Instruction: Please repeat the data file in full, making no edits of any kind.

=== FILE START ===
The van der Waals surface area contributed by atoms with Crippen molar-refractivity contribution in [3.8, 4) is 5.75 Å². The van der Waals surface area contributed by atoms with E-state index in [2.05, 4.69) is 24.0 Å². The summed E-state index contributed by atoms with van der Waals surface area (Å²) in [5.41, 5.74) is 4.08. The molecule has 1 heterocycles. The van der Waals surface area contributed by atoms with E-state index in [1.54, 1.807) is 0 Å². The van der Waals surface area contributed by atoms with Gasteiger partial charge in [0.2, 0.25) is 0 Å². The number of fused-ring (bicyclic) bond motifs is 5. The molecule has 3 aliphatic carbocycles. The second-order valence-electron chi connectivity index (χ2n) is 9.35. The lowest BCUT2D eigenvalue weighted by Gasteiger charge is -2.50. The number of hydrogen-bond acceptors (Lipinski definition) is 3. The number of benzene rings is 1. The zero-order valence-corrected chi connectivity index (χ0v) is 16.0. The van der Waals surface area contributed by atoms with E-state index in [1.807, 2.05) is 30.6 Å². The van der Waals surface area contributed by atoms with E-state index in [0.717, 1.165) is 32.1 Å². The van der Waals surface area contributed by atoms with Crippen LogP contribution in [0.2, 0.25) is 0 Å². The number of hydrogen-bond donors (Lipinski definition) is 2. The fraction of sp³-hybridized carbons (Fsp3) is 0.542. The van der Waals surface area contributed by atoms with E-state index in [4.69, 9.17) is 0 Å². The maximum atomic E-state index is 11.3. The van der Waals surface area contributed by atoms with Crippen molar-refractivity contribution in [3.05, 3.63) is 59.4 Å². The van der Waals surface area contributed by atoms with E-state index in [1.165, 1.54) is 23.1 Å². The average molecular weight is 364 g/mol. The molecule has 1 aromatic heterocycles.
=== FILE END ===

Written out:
The van der Waals surface area contributed by atoms with Crippen molar-refractivity contribution in [3.8, 4) is 5.75 Å². The van der Waals surface area contributed by atoms with E-state index in [2.05, 4.69) is 24.0 Å². The summed E-state index contributed by atoms with van der Waals surface area (Å²) in [5.41, 5.74) is 4.08. The molecule has 1 heterocycles. The van der Waals surface area contributed by atoms with E-state index in [1.54, 1.807) is 0 Å². The van der Waals surface area contributed by atoms with Gasteiger partial charge in [0.2, 0.25) is 0 Å². The number of fused-ring (bicyclic) bond motifs is 5. The molecule has 3 aliphatic carbocycles. The second-order valence-electron chi connectivity index (χ2n) is 9.35. The lowest BCUT2D eigenvalue weighted by Gasteiger charge is -2.50. The number of hydrogen-bond acceptors (Lipinski definition) is 3. The number of benzene rings is 1. The zero-order valence-corrected chi connectivity index (χ0v) is 16.0. The van der Waals surface area contributed by atoms with E-state index in [1.807, 2.05) is 30.6 Å². The van der Waals surface area contributed by atoms with E-state index in [0.717, 1.165) is 32.1 Å². The van der Waals surface area contributed by atoms with Crippen LogP contribution in [0.2, 0.25) is 0 Å². The number of hydrogen-bond donors (Lipinski definition) is 2. The fraction of sp³-hybridized carbons (Fsp3) is 0.542. The van der Waals surface area contributed by atoms with E-state index in [4.69, 9.17) is 0 Å². The maximum atomic E-state index is 11.3. The van der Waals surface area contributed by atoms with Crippen molar-refractivity contribution in [3.05, 3.63) is 59.4 Å². The van der Waals surface area contributed by atoms with E-state index in [1.165, 1.54) is 23.1 Å². The average molecular weight is 364 g/mol. The molecule has 1 aromatic heterocycles.